U.S. Commerce Dept. announces final coated paper duty margins
Thursday, September 23, 2010
Press release from the issuing company
Washington - Appleton Coated LLC, NewPage Corporation, and Sappi Fine Paper North America – together with the United Steelworkers (USW) welcomed the Department of Commerce's announcement of final antidumping and countervailing duty margins on coated paper imports from China and Indonesia.
Today's announcement of final antidumping and countervailing duty margins sets out the tariffs that will be applied to unfairly traded imports of coated paper from China and Indonesia that benefited from subsidies or were dumped in the U.S. market. The Department of Commerce's action updates the preliminary margins that were announced earlier in the consideration of the case which was filed jointly by the USW and the three companies.
The companies and the USW filed unfair trade cases on September 23, 2009 with the U.S. Department of Commerce (DOC) and the U.S. International Trade Commission (ITC) alleging that certain coated paper from China and Indonesia had been dumped and subsidized resulting in injury to the domestic industry and its employees. The paper products covered by the petitions include coated paper in sheet form used in high-quality writing, printing and other graphic applications, with a GE brightness rating of 80 or higher and weighing up to 340 grams per square meter.
The antidumping margins announced by DOC on imports from Indonesia were 20.13 percent and ranged from 7.6-135.83 percent on imports from China. Countervailing duties on products from Indonesia will be subject to tariffs of 17.94 percent and on Chinese imports range from 17.64-178.03 percent. If the ITC votes affirmatively in their upcoming injury determination, these rates will apply for the term of the relief. The ITC will vote on October 19 and the transmittal of its views to DOC will occur on November 4.
"Today's announcement validates the allegations the industry made almost a year ago as to how Chinese and Indonesian coated paper exporters were engaged in unfair trade practices. Correction of the dumping and subsidization by the imposition of duties to offset the margins announced today will help provide some more certainty that a competitive market will exist in these products," said Sandra Van Ert, president and chief executive officer of Appleton Coated LLC.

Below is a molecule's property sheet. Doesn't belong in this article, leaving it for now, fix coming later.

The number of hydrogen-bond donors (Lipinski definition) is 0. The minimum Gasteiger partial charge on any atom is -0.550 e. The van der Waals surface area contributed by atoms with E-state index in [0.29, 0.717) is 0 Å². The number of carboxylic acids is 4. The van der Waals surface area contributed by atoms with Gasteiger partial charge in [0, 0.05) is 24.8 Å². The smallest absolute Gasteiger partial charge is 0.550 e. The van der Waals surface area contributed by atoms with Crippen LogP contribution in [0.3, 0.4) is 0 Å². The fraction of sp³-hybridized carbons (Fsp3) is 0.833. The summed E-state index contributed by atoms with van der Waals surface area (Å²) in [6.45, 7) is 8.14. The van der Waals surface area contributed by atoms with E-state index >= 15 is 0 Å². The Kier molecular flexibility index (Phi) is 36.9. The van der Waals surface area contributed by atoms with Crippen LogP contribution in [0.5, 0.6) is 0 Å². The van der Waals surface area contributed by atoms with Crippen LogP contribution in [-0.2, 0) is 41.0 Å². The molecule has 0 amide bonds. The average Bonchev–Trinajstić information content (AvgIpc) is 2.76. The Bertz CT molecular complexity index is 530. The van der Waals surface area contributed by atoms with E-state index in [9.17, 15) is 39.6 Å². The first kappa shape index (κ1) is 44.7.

Leo Gerard, International President of the USW said, "Last week the International Trade Commission heard from the companies and their customers, the union and elected officials from around the country of the injury that has been inflicted by Chinese and Indonesian coated paper producers who are, to put it simply, cheating. They've engaged in unfair trade practices to advance their interests at the cost of production and jobs here in the U.S. Commerce's decision today further validates their unfair pricing and sets the stage for final action to restore a competitive market."
"Working together, the companies and the Steelworkers have fought for a fair and level playing field," stated George Martin, president and chief executive officer of NewPage Corporation. "Today's action is welcome news for the industry and its employees as they look to a future where they can compete fairly based on the quality of the products they produce, the investments that have been made in new technology, and sustainable forestry practices."
Mark Gardner, president and chief executive officer of Sappi Fine Paper North America said, "Commerce's recognition of the impact of dumped and subsidized products sends a message that our government is interested in restoring a competitive market in coated paper. We have presented before the International Trade Commission a clear and compelling case that these dumped and subsidized products have in fact injured our businesses, depriving our employees of enriching jobs. We are hopeful the Commission will recognize that injury in its final determination next month."
"Our members work hard and play by the rules," said Jon Geenen, USW International Vice President. "All they want is a fair chance to compete. This decision shows clearly what they've been up against in terms of unfair trade practices of the producers they have to compete against."
"It's time, once and for all, for us to have the rules of fair trade enforced and the government to stand up for their interests. The domestic industry has experienced capacity reductions and under-utilization resulting in the loss of jobs in communities all across the country. The petitions show that unfairly traded imports from China and Indonesia are a significant contributor to that underutilization of capacity, mill closures and resultant job loss," said Geenen.
The three companies employ about 6,000 production workers represented by the USW at 20 paper mills operating in seven states.
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